January 30: The Undocumented Struggle

This week, of course President Trump’s immigration ban has thrown the worlds of many into chaos, and mobilised fierce resistance from the public. At the outset of mass protests, we speak with Stevens Orozco, activist with Truth2Power in Houston, then we’ll hear from the ACLU who almost immediately managed to block the ban in New York.

After that, winter continues in Europe and many refugees are being left without the essentials they need to survive the bitter cold. This fortnight we’re looking at Serbia, freelance journalist Lazara Marinkovic reports from Belgrade on the thousands of people sleeping rough in the abandoned buildings and streets of the capital.

After that, Mike puts on his horn-rimmed PoliSci glasses and peers at the latest attempt to block immigration from Africa. Emboldened by the success of the Turkey deal (depending on your definition of success) the EU led by plucky nation state Malta was keen to forge just such a deal with Libya. Turns out it didn’t work, and we’ll look at why (Spoiler Alert: It’s hard to make deals with non-existent governments).

After all that, Daniel Sullivan has just returned from Myanmar. He’s Senior Advocate for Human Rights at Refugees International, and he was there spending time with the Rohingya, a long persecuted ethnic minority whose plight is one of the “other” crises we sometimes talk about.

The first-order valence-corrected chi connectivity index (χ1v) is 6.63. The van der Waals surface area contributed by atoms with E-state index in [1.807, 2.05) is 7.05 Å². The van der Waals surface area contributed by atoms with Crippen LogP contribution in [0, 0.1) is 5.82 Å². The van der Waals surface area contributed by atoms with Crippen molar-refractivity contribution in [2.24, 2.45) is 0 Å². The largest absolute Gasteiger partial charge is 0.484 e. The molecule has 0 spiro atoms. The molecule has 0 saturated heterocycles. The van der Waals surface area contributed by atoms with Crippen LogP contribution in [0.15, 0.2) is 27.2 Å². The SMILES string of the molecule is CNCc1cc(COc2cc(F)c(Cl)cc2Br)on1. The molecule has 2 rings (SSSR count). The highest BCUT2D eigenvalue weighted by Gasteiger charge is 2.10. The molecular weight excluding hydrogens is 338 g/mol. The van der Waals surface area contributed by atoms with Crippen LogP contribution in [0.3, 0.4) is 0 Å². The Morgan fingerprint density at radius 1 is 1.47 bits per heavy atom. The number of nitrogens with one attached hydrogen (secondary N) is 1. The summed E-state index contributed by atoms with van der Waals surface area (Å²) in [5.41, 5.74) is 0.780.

Thank you to Stevens Orozco, Lazara Marinkovic and Daniel Sullivan.

Special thanks to TransferGo for making this episode possible. Check out their fine services here –www.transfergo.com/en

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The Migrant Crisis Podcast

The Migrant Crisis Podcast seeks to cover the ongoing situation involving migration in Europe and beyond. We give a global outlook on events, provide expert analysis of policy decisions (and explain why they matter) and attempt to wade through the media narratives around migration to get the root of the issues. We are unashamedly pro-migrant and pro-refugee, and we always seek to let migrants share their experiences in their own words. We are based in Berlin and London, but our network of contacts is spread wide over the world, from Sydney to Syria and Sao Paulo.

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